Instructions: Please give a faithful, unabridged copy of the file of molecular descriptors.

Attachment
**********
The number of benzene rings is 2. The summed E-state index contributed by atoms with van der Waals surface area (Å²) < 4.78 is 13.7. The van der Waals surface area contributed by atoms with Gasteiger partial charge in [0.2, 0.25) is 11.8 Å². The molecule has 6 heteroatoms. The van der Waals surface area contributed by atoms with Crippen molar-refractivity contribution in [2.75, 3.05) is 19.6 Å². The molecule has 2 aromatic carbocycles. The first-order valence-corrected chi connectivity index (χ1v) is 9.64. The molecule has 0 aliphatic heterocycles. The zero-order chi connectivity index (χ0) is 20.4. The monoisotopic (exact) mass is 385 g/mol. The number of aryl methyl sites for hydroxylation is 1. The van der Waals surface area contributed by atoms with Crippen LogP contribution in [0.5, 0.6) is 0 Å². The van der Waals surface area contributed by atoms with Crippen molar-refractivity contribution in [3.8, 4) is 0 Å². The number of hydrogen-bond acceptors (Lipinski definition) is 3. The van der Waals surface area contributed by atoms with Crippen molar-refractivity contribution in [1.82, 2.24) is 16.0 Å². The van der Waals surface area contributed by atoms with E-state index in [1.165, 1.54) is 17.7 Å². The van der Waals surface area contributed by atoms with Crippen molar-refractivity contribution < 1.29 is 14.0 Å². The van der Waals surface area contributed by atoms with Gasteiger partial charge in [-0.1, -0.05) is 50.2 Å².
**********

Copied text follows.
The number of benzene rings is 2. The summed E-state index contributed by atoms with van der Waals surface area (Å²) < 4.78 is 13.7. The van der Waals surface area contributed by atoms with Gasteiger partial charge in [0.2, 0.25) is 11.8 Å². The molecule has 6 heteroatoms. The van der Waals surface area contributed by atoms with Crippen molar-refractivity contribution in [2.75, 3.05) is 19.6 Å². The molecule has 2 aromatic carbocycles. The first-order valence-corrected chi connectivity index (χ1v) is 9.64. The molecule has 0 aliphatic heterocycles. The zero-order chi connectivity index (χ0) is 20.4. The monoisotopic (exact) mass is 385 g/mol. The number of aryl methyl sites for hydroxylation is 1. The van der Waals surface area contributed by atoms with Crippen LogP contribution in [0.5, 0.6) is 0 Å². The van der Waals surface area contributed by atoms with Crippen molar-refractivity contribution in [3.8, 4) is 0 Å². The number of hydrogen-bond acceptors (Lipinski definition) is 3. The van der Waals surface area contributed by atoms with Crippen molar-refractivity contribution in [1.82, 2.24) is 16.0 Å². The van der Waals surface area contributed by atoms with E-state index in [1.165, 1.54) is 17.7 Å². The van der Waals surface area contributed by atoms with Crippen molar-refractivity contribution < 1.29 is 14.0 Å². The van der Waals surface area contributed by atoms with Gasteiger partial charge in [-0.1, -0.05) is 50.2 Å².